Minneapolis is bringing in lawyers from the Jones Day law firm to help on some cases involving the police union, which some elected leaders and activists have pegged as an obstacle to reform.

The City Council voted 9 to 4 Friday morning to approve an agreement that will allow the city to receive free assistance from the international firm. Mayor Jacob Frey said he will approve the agreement and hopes it will help their efforts to reform the department following George Floyd's death.

"To have the backing and assistance from a major law firm ready to go to town for deep structural change and accountability in our police department is hugely helpful," Frey said.

The agreement has been in the works for several months.

Jones Day has been offering similar free assistance to cities across the country looking at criminal justice reform in the wake of the killing of Floyd in May.

One of the firm's local partners is Andrew Luger, who served as the U.S. attorney for Minnesota from 2014 to 2017 under President Barack Obama. After stepping aside, Luger joined the Minneapolis office of the firm, focusing on investigations and white-collar defense.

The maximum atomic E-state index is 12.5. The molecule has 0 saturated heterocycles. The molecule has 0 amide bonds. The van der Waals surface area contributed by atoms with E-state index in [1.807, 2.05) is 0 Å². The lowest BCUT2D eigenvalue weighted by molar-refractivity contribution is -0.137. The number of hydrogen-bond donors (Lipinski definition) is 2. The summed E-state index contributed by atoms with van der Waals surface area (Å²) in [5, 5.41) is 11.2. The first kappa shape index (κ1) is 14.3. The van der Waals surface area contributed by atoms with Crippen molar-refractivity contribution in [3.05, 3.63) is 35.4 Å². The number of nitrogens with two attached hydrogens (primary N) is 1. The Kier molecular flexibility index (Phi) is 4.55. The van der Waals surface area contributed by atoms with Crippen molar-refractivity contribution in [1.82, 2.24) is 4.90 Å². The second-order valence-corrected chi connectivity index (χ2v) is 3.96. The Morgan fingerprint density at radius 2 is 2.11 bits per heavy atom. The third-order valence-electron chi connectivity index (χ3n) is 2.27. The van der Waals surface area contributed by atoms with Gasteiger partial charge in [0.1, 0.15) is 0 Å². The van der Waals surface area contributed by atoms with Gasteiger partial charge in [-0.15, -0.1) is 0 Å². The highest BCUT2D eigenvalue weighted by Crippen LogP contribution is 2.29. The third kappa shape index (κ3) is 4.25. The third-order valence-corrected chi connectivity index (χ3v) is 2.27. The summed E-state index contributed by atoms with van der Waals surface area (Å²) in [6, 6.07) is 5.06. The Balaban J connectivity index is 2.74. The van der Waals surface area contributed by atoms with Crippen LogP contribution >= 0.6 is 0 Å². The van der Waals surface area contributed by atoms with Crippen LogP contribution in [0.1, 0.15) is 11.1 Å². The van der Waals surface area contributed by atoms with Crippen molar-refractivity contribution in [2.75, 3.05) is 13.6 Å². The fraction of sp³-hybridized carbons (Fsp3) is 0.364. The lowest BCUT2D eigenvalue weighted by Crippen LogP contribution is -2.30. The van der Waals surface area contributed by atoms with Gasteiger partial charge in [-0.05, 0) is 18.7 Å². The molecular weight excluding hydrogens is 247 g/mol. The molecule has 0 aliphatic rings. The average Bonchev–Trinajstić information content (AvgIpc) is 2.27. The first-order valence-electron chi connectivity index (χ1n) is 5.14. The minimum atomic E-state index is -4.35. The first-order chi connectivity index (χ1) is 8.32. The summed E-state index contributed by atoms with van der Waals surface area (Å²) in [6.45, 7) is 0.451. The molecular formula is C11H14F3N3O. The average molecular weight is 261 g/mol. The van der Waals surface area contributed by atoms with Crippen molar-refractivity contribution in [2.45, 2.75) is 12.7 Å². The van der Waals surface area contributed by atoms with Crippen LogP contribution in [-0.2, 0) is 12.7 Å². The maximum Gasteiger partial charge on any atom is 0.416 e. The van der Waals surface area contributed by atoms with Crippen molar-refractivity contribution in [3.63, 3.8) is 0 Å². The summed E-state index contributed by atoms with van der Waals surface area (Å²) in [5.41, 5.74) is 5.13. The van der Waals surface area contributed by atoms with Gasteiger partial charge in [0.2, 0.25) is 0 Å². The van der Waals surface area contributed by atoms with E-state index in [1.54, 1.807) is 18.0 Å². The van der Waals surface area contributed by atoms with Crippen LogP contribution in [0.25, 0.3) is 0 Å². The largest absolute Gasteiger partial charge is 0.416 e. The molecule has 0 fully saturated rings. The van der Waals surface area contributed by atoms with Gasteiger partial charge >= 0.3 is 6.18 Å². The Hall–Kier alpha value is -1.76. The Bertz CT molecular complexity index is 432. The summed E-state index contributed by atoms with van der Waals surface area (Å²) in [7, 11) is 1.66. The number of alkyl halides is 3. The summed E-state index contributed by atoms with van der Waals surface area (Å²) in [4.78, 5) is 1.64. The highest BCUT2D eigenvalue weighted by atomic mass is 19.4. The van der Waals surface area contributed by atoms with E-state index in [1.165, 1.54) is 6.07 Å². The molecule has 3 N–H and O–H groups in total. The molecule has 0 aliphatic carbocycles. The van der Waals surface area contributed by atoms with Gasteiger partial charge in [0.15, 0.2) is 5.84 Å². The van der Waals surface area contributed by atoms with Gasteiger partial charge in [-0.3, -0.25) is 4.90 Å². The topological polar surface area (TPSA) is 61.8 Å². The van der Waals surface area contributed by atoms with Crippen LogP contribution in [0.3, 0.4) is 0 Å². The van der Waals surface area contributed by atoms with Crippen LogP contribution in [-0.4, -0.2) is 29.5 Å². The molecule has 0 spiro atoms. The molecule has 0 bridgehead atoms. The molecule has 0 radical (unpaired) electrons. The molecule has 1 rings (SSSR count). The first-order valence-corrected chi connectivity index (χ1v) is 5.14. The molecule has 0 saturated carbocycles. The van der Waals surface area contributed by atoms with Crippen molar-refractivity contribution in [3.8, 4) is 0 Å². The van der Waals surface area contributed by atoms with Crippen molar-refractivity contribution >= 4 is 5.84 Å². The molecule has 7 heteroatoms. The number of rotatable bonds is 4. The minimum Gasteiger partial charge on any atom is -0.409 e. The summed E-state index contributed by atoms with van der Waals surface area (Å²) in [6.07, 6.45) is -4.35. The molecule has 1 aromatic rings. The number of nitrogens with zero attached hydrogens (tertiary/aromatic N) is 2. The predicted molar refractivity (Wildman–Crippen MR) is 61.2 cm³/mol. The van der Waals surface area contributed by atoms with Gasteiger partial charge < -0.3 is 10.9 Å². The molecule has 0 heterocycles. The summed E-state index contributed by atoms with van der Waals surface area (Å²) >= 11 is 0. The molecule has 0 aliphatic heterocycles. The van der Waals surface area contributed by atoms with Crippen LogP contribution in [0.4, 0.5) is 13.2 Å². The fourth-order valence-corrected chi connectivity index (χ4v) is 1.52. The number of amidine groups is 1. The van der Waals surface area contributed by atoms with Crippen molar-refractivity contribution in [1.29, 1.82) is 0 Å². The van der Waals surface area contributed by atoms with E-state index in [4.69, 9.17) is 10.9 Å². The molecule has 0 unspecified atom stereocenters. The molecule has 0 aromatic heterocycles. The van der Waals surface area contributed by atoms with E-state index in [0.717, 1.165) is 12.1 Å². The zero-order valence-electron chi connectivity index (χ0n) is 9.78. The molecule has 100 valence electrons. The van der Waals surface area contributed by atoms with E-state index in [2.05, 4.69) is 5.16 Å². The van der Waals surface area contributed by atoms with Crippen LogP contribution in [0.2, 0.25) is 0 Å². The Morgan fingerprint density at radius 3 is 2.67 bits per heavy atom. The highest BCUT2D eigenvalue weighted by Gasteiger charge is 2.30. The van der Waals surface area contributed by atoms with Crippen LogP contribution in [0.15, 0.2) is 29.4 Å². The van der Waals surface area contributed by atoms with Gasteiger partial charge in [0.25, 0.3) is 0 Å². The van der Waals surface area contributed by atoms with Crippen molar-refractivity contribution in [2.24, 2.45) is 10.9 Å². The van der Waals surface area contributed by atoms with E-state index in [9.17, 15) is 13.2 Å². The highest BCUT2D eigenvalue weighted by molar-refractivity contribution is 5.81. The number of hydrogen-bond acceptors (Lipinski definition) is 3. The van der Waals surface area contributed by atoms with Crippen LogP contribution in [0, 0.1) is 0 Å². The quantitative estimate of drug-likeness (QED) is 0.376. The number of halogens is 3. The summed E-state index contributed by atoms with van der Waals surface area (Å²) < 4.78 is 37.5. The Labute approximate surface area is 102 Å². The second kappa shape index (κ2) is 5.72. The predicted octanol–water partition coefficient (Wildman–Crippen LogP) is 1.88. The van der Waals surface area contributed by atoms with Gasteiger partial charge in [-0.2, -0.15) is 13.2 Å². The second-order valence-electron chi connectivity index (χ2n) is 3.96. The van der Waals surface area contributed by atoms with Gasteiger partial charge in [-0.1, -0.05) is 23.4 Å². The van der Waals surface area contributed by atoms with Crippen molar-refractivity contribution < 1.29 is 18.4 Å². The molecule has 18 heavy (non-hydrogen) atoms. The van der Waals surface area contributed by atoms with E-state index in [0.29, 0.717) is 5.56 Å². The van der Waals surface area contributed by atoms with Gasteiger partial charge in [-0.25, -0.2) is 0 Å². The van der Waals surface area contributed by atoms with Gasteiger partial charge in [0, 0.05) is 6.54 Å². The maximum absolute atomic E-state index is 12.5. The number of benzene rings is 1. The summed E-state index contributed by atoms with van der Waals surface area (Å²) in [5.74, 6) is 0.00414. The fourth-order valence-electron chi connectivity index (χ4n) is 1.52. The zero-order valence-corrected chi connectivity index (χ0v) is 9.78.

City Attorney Jim Rowader said his office is "currently stretched very thin" after some staffers left or were promoted. They have also seen "a substantial increase in the number of police grievances and arbitrations, as well as increased litigation demands."

The firm could assist with negotiations over the union contract, which expired at the end of 2019, or in officers' disciplinary cases. They could also help draft police reform legislation, work on disability claims and provide public safety data analysis.

Now that the council has signed off on the deal, Rowader said he expects they will "do a deeper dive to determine precisely where and when these services can be effectively and successfully utilized."

Voting against the deal on Friday were Council Members Steve Fletcher, Jeremiah Ellison and Cam Gordon, as well as Council President Lisa Bender.

Earlier in the week, when the agreement was being discussed in committee, they raised a variety of concerns. Some said they wanted more detail about how the arrangement would work or wanted to explore whether other firms could provide similar services. Some raised concerns about the national firm's work on President Donald Trump's election appeals.

Liz Navratil • 612-673-4994